When your horse takes off, ride the bank just as you did from the trot: allowing his motion to close your hip angle naturally while following his mouth with your hands—and grabbing mane if he takes a bigger jump than you expected.
Canter the Drop
Cantering to a drop off a bank requires a different approach. In fact, I prefer that horses don’t canter the last step or two before jumping off. If they slow to the trot, they’re more likely to lower their bodies carefully down the drop—instead of launching off stiff-legged and landing in a heap at the bottom.
This can be a fine line, though, because you never want to slow your horse down so much that you risk inviting a refusal. If you’re not sure your horse will slow to a trot on his own, plan to bring him down from the canter to the trot seven or eight strides away from the drop. (With practice, you can shorten that to three or four strides, so you don’t lose too much momentum.) If he tends to be strong in the bridle and drag you all the way to the edge of the drop, it’s very important to teach him early that he must come back to the trot for jumps like this.
Some horses don’t need to come back to trot before big drops. They know how to slow their velocity at the last minute, bend their knees and hocks and crouch their bodies down toward the ground before dropping carefully over the edge. Until you know that you can trust your horse to do this, however, it’s safer to bring him to a trot. Whatever gait you’re in when you arrive at the edge of the drop, always lower and soften your hands in the last stride to allow him to use his head and neck for balance and depth perception. Just as you did over the walk and trot drops, keep your chin up, your seat close to the saddle and your lower leg directly underneath your body so you can recover your balance quickly on landing.
Caution: If at all possible, avoid schooling drops when the ground is firm. The sting of repeated impacts on hard ground can not only contribute to injuries but might also discourage your horse from jumping drops in the future. It’s important to school banks at least once in the beginning of an event season, though, so if your only choice is to do it on firm ground, limit the number of repetitions as much as possible.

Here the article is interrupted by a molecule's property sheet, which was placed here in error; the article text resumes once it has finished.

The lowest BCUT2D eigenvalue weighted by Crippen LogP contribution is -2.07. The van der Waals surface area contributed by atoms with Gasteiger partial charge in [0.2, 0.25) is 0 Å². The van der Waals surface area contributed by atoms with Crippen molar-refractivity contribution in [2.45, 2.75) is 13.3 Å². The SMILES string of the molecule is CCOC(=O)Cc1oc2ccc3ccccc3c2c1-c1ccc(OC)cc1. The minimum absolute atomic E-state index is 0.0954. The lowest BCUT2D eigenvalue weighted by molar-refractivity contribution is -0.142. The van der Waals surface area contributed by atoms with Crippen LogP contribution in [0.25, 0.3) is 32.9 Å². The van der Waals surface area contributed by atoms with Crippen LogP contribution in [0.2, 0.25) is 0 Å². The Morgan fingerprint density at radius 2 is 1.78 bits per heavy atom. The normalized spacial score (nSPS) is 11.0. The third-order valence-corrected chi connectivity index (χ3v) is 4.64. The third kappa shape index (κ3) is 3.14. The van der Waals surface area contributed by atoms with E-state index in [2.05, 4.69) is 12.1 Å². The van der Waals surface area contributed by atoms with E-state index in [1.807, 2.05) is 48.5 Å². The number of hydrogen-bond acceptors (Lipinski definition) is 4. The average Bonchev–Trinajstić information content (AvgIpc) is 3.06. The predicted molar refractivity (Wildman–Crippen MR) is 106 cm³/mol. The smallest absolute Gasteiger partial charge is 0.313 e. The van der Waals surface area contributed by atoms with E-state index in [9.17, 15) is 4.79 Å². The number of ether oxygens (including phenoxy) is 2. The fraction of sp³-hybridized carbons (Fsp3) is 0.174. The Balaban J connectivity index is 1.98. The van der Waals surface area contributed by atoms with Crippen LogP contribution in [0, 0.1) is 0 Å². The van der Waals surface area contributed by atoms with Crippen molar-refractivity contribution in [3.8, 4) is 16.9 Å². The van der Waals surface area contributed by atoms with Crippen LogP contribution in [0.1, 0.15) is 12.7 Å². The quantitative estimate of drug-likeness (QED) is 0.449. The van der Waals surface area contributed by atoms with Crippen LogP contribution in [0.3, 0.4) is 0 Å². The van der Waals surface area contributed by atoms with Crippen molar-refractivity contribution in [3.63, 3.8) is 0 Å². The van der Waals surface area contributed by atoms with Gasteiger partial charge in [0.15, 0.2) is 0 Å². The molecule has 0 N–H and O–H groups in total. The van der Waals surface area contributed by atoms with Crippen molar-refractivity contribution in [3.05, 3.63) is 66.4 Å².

Ride an On-Off Bank
Ride an On–Off Bank
Riding an on-off bank—where you jump up onto a bank, ride a few strides across the top and then jump down off it—is much more challenging than a simple step up or down. It happens faster than you expect. There’s very little time to reorganize on top of the bank, so you have to think on your feet. If you tend to have a loose lower leg, this may be a tough wake-up call! Your horse will shift his center of gravity so quickly—tipping up the bank, leveling out, then tipping down off it—that, without a snug grip on his sides, you may have trouble staying with his motion and maintaining your own balance.
On–off banks with only one stride on top are especially unforgiving, so start with a two- or three-stride bank, which will give you more time to react if you make a mistake. Always prioritize your line over your distance. If your striding is slightly off, your horse will most likely figure it out. But if your line is off, that can lead to a runout or, even worse, a trip or fall caused by a crooked approach and hung leg.
1. Approach the bank in the same uphill canter you used for simple step-ups, being sure your line takes you straight and square to the middle of the bank. As your horse jumps up it, follow his mouth with your hands.
2. As soon as you feel all four feet reach the top of the bank, focus your eyes on the straight line you want to ride across it. Then re-establish even contact on both reins, drop your seat into the saddle and your weight into your heels and ride forward toward the jump off. Unlike a simple drop, there’s often not enough time to allow your horse to slow to the trot before takeoff without risking losing too much momentum (and inviting a refusal). But it’s also not essential that he put in the exact expected number of strides. Again, prioritize line over distance. If he adds a stride or shuffles a little before takeoff, that’s fine so long as he stays straight on the line. As always, be careful not to pull backward on the reins.
3. When you arrive at the drop, soften your elbows and lower your hands. Turn your toes out slightly and close your legs on his sides. Be prepared to let the reins slip through your fingers if necessary so he can use his head and neck for balance.
With practice your horse will learn to jump these questions carefully and efficiently while you get the hang of staying with his motion and reorganizing quickly on landing. This will enable you to tackle more complicated bank combinations in the future.
About Selena O’Hanlon
Canadian eventer Selena O’Hanlon represented her country in the 2008 Olympics, the 2010 World Equestrian Games, the 2011 Pan American Games and the 2014 World Equestrian Games, winning team silver medals in 2010 and 2011. She was the top-placed Canadian rider at the Rolex Kentucky Three-Day Event in 2014 and 2017 aboard John and Judy Rumble’s Canadian Sport Horse gelding, Foxwood High. She and “Woody” also won the 2017 Fair Hill International CCI***, and he was named the 2017 U.S. Eventing Association Advanced Horse of the Year. Based at Balsam Hall in Kingston, Ontario, Selena and her mother, Morag, teach event and dressage riders of all levels and produce and sell talented young horses.
This article was originally published in the June 2018 issue of Practical Horseman.